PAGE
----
Example: Acute Diarrhea and Dehydration Case Discussion
An 8 m/o girl presents to the Emergency Department with a 2-day history of vomiting and diarrhea and has been having difficulty keeping down any fluids in the past 24 hours. Parents report that it has been difficult for them to determine how much urine output there has been because of the diarrhea. Her weight today is 11 kg and her vital signs are temperature is 37°C, HR 170, RR 40, and BP 75/48.
What historical questions would you ask to help determine the severity of her dehydration?
What factors increase the risk of dehydration in infants?
If present, which physical exam findings would suggest moderate to severe dehydration?
What studies would you consider performing if she was found to have moderate to severe dehydration?
Explain why ORT is better than IV rehydration in most situations.
What are some contraindications to using Oral Rehydration Therapy?
Upon completion of your initial assessment, you determine that this young girl has severe dehydration and proceed to administer a bolus of intravenous fluids. Upon re-assessment, she is more responsive, crying more, has better eye contact, and has better perfusion. Her parents also report that she is thirsty and is more interested in drinking fluids. Her repeat vital signs are temperature of 37.1°C, HR 130, RR 29, and BP 90/69.
What additional historical questions would you ask to clarify the cause of her illness?
What additional laboratory testing would you consider performing?
Sample applied learning activities
These activities are designed based on David Kolb’s learning cycle and “active experimentation” that extends nutritional knowledge and theory into practice. The activities are intended to help the resident make a connection between what s/he has learned in the nutrition modules and how that knowledge can be used for real life patient issues. For each module there are approximately 5–7 different authentic patient situations which ask the learner to complete a specific task and reflect on his or her experience.
Conduct a survey of your clinic to gauge the clinic's cultural milieu regarding body image. Based on your findings create positive changes in your clinic to enhance a healthy body image among all children in your clinic.
Look at the magazines in your continuity or outpatient clinic. What percentage of these magazines portray or discuss an unhealthy body image on the cover? On average, throughout the magazine, were the models large, average or thin? Repeat this same activity for any pictures or posters you may have in the clinic.
Observe the weigh and measure process in the clinic. What is said about the weight after it is taken? Does this change depending on the gender of the child or adolescent? Is this communication different based on ethnicity or race?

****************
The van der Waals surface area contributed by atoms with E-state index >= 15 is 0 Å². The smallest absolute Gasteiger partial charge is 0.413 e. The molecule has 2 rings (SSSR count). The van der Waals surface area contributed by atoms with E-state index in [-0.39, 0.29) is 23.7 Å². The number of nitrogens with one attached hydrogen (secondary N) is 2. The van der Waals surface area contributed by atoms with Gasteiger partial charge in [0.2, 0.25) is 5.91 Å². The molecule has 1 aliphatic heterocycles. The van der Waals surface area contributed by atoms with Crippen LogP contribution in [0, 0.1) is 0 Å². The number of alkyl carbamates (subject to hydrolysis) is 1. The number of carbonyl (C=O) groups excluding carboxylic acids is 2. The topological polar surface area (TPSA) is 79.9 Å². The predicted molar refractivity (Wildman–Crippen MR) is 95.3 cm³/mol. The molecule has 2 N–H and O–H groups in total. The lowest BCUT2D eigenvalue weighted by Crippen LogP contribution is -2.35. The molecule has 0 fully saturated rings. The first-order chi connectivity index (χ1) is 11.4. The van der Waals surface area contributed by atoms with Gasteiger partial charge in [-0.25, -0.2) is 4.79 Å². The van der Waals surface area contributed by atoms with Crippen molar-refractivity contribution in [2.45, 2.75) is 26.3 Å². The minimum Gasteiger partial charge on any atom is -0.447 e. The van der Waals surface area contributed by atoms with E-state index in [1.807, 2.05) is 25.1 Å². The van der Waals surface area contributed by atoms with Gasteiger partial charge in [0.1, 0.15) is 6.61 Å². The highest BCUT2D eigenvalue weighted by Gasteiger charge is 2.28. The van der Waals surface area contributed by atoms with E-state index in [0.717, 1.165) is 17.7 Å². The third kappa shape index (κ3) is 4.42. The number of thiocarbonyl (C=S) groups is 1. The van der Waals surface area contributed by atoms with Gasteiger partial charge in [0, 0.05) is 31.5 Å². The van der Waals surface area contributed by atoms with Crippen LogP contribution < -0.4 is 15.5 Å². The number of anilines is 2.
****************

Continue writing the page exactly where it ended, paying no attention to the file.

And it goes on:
Locate the handouts your clinic provides for both a healthy body image and eating disorders. Reflect on these handouts and determine if gaps exist in the information provided either to parents or teens.
Reflect on the messages you give children and parents when discussing weight and nutrition. Do you emphasize thinness or focus excessively on obesity?
Pediatric Nutrition Series
Nutrition in Medicine
Nutrition Education for Practicing Physicians
American Board of Pediatrics
Oral Rehydration Therapy
Total Parenteral Nutrition.
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The pre-publication history for this paper can be accessed here:http://www.biomedcentral.com/1472-6920/14/190/prepub
The content of the Pediatric Nutrition Series is solely the responsibility of the pediatric educators, but Abbott Nutrition supports the expenses associated with faculty presentation activities, media production, working group member efforts, printed and online materials. Abbott Nutrition complies with relevant industry standards and guidelines that have been developed for the pharmaceutical industry (http://www.abbott.com/citizenship/culture/ethics-compliance.htm). Abbott Nutrition products are not represented by the authors and are not mentioned in the online modules.
Except for one co-author (RN), all authors are members of the PNS working group. The time invested for the module and material development is compensated by Abbott Nutrition.
KOL played substantial roles in the conception and the design of the study under the guidance of the project director JDM, analysis of data (heavily on qualitative part), the explanation and interpretation of acquired data, drafting the main manuscript of the text, and revising it critically for the intellectual content of the scholarly work. GRF contributed the conception and the design of the study. RN analyzed the quantitative data and prepared the explanation and interpretation of the data that includes preparing the tables and chart. TLT and CLF provided the sample “Case Discussion” and the sample “Applied Learning Activities” in Appendix 1. SGS provided the module description in the Additional file 1. RD contributed the conception and the design of the study. JDM made substantive contribution to the study and participated in its design and coordination, and helped to draft the manuscript. All authors read, edited, and approved the final manuscript.